Former Coaches Claim Kunlun KHL Team Left Them High and Dry

Curt Fraser and Steve Kasper thought they would both be returning to the KHL team and their contracts would be honored, but said that all changed in a phone call with the GM in mid-July.
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When Kunlun Red Star hits the ice for its first KHL game next week, it will do so with a patchwork roster made up primarily of Russian players who have been thrown together on short notice. And it will be playing about 3,600 miles west of its Beijing home base. Red Star will also be without its coaching staff from last season, two of whom are former NHL players and coaches who claim they’ve been denied hundreds of thousands of dollars in salary owed to them and are commencing legal action against the team.

The upheaval brought on by the COVID pandemic has hit the hockey world hard, but there probably was not a team in the world that was more impacted than Kunlun Red Star. The team had to leave its home in Beijing last season and was forced to play its games in Moscow until the KHL paused, then cancelled, its season. This season, Kunlun will play its games in the Moscow suburb of Mytishchi with a reconfigured roster made up largely of Russian players, coached by former Kunlun assistant Alexei Kovalev. With the team scheduled to open the season in a little more than a week from now, North American players who are on contract through this season are in the process of getting their paperwork completed and obtaining work visas, with some of them returning on reworked and reduced contracts.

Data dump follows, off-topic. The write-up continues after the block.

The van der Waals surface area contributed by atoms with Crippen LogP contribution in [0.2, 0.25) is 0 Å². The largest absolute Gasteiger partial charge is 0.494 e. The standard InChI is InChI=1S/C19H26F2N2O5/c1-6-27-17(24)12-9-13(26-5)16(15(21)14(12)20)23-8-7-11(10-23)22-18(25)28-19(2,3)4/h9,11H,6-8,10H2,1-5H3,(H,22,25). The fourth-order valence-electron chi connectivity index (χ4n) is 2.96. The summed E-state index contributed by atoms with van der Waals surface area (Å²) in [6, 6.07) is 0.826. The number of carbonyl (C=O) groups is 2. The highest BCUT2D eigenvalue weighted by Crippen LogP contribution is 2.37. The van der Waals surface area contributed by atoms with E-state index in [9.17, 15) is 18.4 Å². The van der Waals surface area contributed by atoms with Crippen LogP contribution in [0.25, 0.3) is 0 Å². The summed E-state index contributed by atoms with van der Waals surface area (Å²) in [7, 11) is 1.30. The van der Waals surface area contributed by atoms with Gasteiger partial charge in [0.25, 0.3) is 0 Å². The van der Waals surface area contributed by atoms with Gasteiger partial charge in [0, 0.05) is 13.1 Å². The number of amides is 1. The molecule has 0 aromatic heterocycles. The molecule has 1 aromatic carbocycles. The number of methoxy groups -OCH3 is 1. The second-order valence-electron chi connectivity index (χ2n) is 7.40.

But head coach Curt Fraser, assistant Steve Kasper and goalie coach Dusty Imoo will not be among them. Fraser and Kasper both claim Kunlun GM Scott MacPherson told them this summer that the team would not be able to secure work visas for either of them, despite the fact that North American players for both the men’s and women’s Kunlun team will get visas and other North American coaches such as Bill Peters and Bob Hartley received their visas with no problems. They also haven’t been paid, nor have they heard from Kunlun in months.

Fraser, who coached the team last season and signed a contract extension last January that was supposed to run through this season, said he hasn’t spoken to MacPherson since July 14 when he called MacPherson to find out plans for this season. “He said, ‘We’ve made up our mind that we’re going to go with an all-Russian staff, all Russian players and we’re changing everything and we can’t get visas,’ ” Fraser said. “And then he said, ‘I’ll call you tomorrow and organize the financial part of things.’ That’s the last time I heard from him. We all signed contracts and nothing has been honored and we want this corrected.”